2009 | 33 | 29-44
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LATGALIAN SPELLING 100 YEARS AGO AND CURRENTLY (Pisownia latgalska przed stu laty i dzis )

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Since 1908 Latvians have a unified writing - Antiqua or Latin script. Until that two writing traditions historically have been formed themselves - Fraktur or Gothic script used in Low Latvian texts, and Antiqua or Latin script for High Latvians or Latgalians. It should be mentioned that Latgale's (at that time called 'Inflanty Polskie') Latvians were separated by a state border from the rest of Latvians' ethnic territory for almost 300 years (1629–1917). During this separation, the region developed its own written language based on High Latvian dialect. One of the most essential problems connected with the consolidation of Latvian nation was to unite the spelling. It was changed from Fraktur to Antiqua. There were many unsolved problems of Latgalian writing and ortography. This article provides a description of the development of Latgalian writing from the beginning of the 20th century up to now. A short look into the first Latgalian book, the translation of Gospels 'Evangelia toto anno..' issued in Vilnius in 1753 is given, as far as this book is considered to be a foundation of Latgalian orthography until the beginning of the 20th century. It has influenced the development of contemporary Latgalian orthography norms as well. In the 30-ies of the 19th century, some Latgalian authors began to follow the change in Polish orthography.In the second half of the 19th century, the printing prohibition of Latin alphabet took place. At that time hand-written books were quite widespread in Latgale. In 1904 the print prohibition ended and the standartization of Latgalian written tradition and elaborating of the new orthography began. During this time, several texts for grammar norms and spelling, as well as a wide range of Latgalian literature genres were published. Most works in that period are attributed to a small group of Latgalian intellectuals in St.Petersburg. They were Francis Trasuns, Nikodems Rancans, Francis Kemps, brothers Antons and Kazimirs Skrinda, Peteris Smelteris etc. In 1927, the Ministry of Education has established an Orthography Committee, which developed and then adopted new orthography standards of Latgalian written language, officially confirmed in 1929. However, these rules did not solve all the problems of writing. The authoress dicusses main items mentioned by Francis Zeps, a member of Orthography Committee in 1929. After World War II, the usage of Latgalian written language gradually decreased and ceased completely when a new printing prohibition came into effect in the 1960-ies. The only place where Latgalian language were maintained was the Catholic church. An orthography commission chaired by Antons Breidaks (1932-2002), formed in the 1990s, has further developed many of the Latgalian written language principles introduced in the 1930-ies. For the most part, the principles introduced in the 1990-ies are based on the traditional orthography still used today, but there are also some differences. In 2003, the Subcommission of Orthography of the Latgalian Standard Language was established to supplement the work of the Latvian Language Experts Board with the task of completing the Latgalian orthography reform. The commission elaborated new standards of Latgalian written language which have been published in 2007. These rules comprise the orthography of words and their forms grammar forms.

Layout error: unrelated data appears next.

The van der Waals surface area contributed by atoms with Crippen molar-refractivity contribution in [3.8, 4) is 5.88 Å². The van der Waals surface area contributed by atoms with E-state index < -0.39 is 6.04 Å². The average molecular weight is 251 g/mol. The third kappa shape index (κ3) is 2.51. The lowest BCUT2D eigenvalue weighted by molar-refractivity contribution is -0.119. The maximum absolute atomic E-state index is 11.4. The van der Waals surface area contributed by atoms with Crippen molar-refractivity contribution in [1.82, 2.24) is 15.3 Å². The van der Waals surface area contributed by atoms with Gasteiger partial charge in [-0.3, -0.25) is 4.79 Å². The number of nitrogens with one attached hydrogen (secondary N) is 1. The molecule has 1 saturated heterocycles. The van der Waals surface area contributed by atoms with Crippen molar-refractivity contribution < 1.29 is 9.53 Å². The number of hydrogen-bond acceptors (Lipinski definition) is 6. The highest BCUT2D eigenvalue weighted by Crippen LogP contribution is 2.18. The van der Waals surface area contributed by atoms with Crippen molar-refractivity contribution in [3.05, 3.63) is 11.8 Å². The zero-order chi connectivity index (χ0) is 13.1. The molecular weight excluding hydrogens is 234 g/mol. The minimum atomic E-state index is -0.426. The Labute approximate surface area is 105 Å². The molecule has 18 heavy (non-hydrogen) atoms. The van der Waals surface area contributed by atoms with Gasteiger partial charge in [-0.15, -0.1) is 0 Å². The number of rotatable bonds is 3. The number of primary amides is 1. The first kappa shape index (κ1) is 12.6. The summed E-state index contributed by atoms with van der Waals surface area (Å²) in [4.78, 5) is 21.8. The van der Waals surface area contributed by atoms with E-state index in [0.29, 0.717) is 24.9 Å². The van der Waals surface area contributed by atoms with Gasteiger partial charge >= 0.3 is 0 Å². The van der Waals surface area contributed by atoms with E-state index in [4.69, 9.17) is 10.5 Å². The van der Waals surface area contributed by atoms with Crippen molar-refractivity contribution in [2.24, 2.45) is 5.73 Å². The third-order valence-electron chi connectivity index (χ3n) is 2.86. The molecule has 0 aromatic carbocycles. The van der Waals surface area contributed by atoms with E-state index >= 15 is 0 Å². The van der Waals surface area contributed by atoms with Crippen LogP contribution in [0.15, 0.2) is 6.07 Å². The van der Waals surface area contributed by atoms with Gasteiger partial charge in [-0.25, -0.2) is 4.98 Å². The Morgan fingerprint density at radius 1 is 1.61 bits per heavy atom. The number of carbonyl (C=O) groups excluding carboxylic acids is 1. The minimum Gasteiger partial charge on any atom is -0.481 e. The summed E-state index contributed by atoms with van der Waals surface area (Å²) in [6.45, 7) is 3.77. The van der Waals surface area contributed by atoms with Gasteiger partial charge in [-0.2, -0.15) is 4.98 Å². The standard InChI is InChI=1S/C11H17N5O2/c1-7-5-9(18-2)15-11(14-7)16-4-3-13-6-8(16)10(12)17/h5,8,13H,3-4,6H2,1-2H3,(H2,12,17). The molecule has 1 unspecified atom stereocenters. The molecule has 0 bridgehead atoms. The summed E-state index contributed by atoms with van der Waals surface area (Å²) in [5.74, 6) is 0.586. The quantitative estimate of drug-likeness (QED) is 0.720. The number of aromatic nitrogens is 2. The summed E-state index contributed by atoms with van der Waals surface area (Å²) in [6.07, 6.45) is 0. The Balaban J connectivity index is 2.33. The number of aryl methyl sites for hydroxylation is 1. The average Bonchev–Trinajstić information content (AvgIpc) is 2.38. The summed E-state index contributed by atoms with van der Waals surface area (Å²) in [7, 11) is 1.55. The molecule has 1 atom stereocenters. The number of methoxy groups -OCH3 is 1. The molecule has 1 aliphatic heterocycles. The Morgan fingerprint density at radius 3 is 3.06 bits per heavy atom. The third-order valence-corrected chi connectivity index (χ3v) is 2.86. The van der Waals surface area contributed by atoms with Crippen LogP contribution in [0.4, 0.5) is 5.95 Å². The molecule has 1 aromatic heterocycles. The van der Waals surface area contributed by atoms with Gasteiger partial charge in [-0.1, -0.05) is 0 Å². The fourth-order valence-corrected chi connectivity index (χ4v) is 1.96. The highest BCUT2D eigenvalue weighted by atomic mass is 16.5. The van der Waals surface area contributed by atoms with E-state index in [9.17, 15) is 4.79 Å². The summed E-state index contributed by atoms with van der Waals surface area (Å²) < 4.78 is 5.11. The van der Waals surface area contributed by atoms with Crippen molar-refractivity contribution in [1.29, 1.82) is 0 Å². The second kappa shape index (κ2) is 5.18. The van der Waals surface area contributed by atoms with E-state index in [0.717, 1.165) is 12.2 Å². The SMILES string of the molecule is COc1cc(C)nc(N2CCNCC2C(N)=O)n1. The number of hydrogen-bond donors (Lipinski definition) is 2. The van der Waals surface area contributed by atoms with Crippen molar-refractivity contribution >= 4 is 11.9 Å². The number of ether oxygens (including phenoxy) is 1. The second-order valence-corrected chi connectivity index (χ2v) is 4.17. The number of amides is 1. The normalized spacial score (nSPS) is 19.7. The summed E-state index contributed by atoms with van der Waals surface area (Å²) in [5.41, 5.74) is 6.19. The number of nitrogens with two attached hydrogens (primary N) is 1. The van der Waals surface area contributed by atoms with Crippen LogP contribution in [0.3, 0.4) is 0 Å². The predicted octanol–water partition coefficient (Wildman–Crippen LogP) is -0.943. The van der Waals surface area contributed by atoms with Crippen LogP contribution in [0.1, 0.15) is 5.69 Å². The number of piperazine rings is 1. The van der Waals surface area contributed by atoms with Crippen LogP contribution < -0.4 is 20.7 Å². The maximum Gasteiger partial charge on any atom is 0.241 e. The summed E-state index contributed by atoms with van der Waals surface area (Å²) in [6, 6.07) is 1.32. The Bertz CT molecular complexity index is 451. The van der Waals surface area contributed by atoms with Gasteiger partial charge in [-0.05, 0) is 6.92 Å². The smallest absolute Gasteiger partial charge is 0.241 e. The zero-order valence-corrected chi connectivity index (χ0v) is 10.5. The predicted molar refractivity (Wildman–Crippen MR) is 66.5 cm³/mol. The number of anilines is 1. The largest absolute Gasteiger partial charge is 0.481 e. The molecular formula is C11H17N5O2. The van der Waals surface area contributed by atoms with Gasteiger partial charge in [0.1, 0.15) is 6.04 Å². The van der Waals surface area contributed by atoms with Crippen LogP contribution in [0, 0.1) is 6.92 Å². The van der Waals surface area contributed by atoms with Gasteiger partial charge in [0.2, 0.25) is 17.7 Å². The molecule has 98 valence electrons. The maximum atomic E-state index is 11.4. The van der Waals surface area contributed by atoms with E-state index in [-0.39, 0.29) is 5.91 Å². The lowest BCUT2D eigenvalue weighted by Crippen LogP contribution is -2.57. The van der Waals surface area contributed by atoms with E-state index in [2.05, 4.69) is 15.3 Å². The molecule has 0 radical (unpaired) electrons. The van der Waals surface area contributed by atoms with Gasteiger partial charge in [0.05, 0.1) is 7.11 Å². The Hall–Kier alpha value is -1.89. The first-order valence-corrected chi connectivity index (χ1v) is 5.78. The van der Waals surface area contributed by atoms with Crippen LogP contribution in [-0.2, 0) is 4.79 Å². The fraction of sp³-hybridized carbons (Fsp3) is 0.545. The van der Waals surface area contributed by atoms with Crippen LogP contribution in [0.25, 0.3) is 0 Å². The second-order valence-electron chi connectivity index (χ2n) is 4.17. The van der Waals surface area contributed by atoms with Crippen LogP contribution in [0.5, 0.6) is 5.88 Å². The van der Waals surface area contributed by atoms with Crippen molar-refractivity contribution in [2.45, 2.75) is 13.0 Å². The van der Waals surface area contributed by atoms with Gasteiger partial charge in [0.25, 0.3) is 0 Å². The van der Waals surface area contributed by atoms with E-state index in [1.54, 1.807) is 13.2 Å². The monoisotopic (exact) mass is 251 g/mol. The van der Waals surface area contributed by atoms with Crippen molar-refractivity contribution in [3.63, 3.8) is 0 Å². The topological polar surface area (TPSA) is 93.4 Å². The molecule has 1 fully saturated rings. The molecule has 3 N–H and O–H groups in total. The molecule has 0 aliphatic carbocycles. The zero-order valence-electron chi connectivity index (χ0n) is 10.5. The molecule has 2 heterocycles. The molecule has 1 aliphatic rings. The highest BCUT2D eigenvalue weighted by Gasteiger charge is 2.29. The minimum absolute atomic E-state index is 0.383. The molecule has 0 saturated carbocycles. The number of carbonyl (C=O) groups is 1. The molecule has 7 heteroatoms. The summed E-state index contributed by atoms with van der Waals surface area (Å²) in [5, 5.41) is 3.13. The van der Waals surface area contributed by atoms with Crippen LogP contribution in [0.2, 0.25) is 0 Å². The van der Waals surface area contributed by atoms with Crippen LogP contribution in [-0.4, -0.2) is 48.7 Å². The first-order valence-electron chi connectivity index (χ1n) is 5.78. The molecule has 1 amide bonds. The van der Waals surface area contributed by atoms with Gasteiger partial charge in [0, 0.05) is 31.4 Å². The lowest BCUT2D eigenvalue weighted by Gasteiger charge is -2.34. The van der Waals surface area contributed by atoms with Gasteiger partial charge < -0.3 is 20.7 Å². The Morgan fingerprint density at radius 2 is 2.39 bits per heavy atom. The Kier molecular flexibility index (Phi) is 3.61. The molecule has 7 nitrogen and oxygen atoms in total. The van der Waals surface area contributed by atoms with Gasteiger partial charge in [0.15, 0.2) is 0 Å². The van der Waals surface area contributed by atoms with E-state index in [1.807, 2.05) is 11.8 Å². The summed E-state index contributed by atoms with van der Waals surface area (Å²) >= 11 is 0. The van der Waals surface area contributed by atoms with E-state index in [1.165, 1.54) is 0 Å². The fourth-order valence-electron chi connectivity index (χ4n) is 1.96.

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  • Anna Stafecka, Latvian Language Institute of the University of Latvia (Latviesu Valodas Instituts) LV-1050 Riga, Akademijas Laukums 1, Latvia
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